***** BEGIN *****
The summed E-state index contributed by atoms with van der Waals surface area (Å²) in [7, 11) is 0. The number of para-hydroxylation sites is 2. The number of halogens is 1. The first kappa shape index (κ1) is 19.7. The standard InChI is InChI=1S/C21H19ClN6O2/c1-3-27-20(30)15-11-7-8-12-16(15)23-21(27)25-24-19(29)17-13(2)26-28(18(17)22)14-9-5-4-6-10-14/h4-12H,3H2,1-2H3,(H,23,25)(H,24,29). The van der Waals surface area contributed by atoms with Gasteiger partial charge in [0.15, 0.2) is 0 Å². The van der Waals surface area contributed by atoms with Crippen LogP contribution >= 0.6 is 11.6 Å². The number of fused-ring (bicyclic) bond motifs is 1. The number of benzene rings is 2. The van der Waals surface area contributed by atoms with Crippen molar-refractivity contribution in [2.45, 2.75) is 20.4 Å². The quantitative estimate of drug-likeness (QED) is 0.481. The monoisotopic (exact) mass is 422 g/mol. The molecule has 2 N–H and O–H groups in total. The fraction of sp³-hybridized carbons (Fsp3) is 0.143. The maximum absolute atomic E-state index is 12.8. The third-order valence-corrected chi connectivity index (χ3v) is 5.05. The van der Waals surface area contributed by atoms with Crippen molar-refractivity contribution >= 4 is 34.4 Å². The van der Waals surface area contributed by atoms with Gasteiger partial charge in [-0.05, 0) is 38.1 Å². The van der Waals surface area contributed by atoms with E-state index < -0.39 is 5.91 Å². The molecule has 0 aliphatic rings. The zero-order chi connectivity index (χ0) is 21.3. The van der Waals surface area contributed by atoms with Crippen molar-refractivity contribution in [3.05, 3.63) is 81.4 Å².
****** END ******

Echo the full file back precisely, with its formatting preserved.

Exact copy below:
The summed E-state index contributed by atoms with van der Waals surface area (Å²) in [7, 11) is 0. The number of para-hydroxylation sites is 2. The number of halogens is 1. The first kappa shape index (κ1) is 19.7. The standard InChI is InChI=1S/C21H19ClN6O2/c1-3-27-20(30)15-11-7-8-12-16(15)23-21(27)25-24-19(29)17-13(2)26-28(18(17)22)14-9-5-4-6-10-14/h4-12H,3H2,1-2H3,(H,23,25)(H,24,29). The van der Waals surface area contributed by atoms with Gasteiger partial charge in [0.15, 0.2) is 0 Å². The van der Waals surface area contributed by atoms with Crippen LogP contribution >= 0.6 is 11.6 Å². The number of fused-ring (bicyclic) bond motifs is 1. The number of benzene rings is 2. The van der Waals surface area contributed by atoms with Crippen molar-refractivity contribution in [2.45, 2.75) is 20.4 Å². The quantitative estimate of drug-likeness (QED) is 0.481. The monoisotopic (exact) mass is 422 g/mol. The molecule has 2 N–H and O–H groups in total. The fraction of sp³-hybridized carbons (Fsp3) is 0.143. The maximum absolute atomic E-state index is 12.8. The third-order valence-corrected chi connectivity index (χ3v) is 5.05. The van der Waals surface area contributed by atoms with Crippen molar-refractivity contribution >= 4 is 34.4 Å². The van der Waals surface area contributed by atoms with Gasteiger partial charge in [-0.05, 0) is 38.1 Å². The van der Waals surface area contributed by atoms with E-state index < -0.39 is 5.91 Å². The molecule has 0 aliphatic rings. The zero-order chi connectivity index (χ0) is 21.3. The van der Waals surface area contributed by atoms with Crippen molar-refractivity contribution in [3.05, 3.63) is 81.4 Å².